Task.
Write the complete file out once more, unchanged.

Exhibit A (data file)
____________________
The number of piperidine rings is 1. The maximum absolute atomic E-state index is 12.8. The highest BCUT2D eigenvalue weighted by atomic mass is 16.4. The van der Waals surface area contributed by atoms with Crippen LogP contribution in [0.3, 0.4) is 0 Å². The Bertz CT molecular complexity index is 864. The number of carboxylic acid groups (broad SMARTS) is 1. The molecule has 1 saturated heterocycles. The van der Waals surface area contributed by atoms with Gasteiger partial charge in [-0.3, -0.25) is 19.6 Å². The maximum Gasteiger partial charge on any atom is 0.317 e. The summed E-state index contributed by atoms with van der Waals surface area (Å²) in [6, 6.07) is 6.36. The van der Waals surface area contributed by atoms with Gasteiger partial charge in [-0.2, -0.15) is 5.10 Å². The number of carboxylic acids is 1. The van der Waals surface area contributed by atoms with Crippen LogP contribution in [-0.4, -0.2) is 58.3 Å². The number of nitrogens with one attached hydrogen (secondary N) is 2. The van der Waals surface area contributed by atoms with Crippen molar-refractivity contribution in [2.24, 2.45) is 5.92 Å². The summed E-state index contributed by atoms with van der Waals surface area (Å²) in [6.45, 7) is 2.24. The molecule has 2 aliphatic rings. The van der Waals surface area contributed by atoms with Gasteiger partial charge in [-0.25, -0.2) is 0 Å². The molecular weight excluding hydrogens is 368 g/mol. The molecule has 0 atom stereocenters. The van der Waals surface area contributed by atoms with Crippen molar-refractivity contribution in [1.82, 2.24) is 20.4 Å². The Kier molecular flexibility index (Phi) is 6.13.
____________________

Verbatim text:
The number of piperidine rings is 1. The maximum absolute atomic E-state index is 12.8. The highest BCUT2D eigenvalue weighted by atomic mass is 16.4. The van der Waals surface area contributed by atoms with Crippen LogP contribution in [0.3, 0.4) is 0 Å². The Bertz CT molecular complexity index is 864. The number of carboxylic acid groups (broad SMARTS) is 1. The molecule has 1 saturated heterocycles. The van der Waals surface area contributed by atoms with Gasteiger partial charge in [-0.3, -0.25) is 19.6 Å². The maximum Gasteiger partial charge on any atom is 0.317 e. The summed E-state index contributed by atoms with van der Waals surface area (Å²) in [6, 6.07) is 6.36. The van der Waals surface area contributed by atoms with Gasteiger partial charge in [-0.2, -0.15) is 5.10 Å². The number of carboxylic acids is 1. The van der Waals surface area contributed by atoms with Crippen LogP contribution in [-0.4, -0.2) is 58.3 Å². The number of nitrogens with one attached hydrogen (secondary N) is 2. The van der Waals surface area contributed by atoms with Crippen molar-refractivity contribution in [2.24, 2.45) is 5.92 Å². The summed E-state index contributed by atoms with van der Waals surface area (Å²) in [6.45, 7) is 2.24. The molecule has 2 aliphatic rings. The van der Waals surface area contributed by atoms with Gasteiger partial charge in [-0.25, -0.2) is 0 Å². The molecular weight excluding hydrogens is 368 g/mol. The molecule has 0 atom stereocenters. The van der Waals surface area contributed by atoms with Crippen molar-refractivity contribution in [1.82, 2.24) is 20.4 Å². The Kier molecular flexibility index (Phi) is 6.13.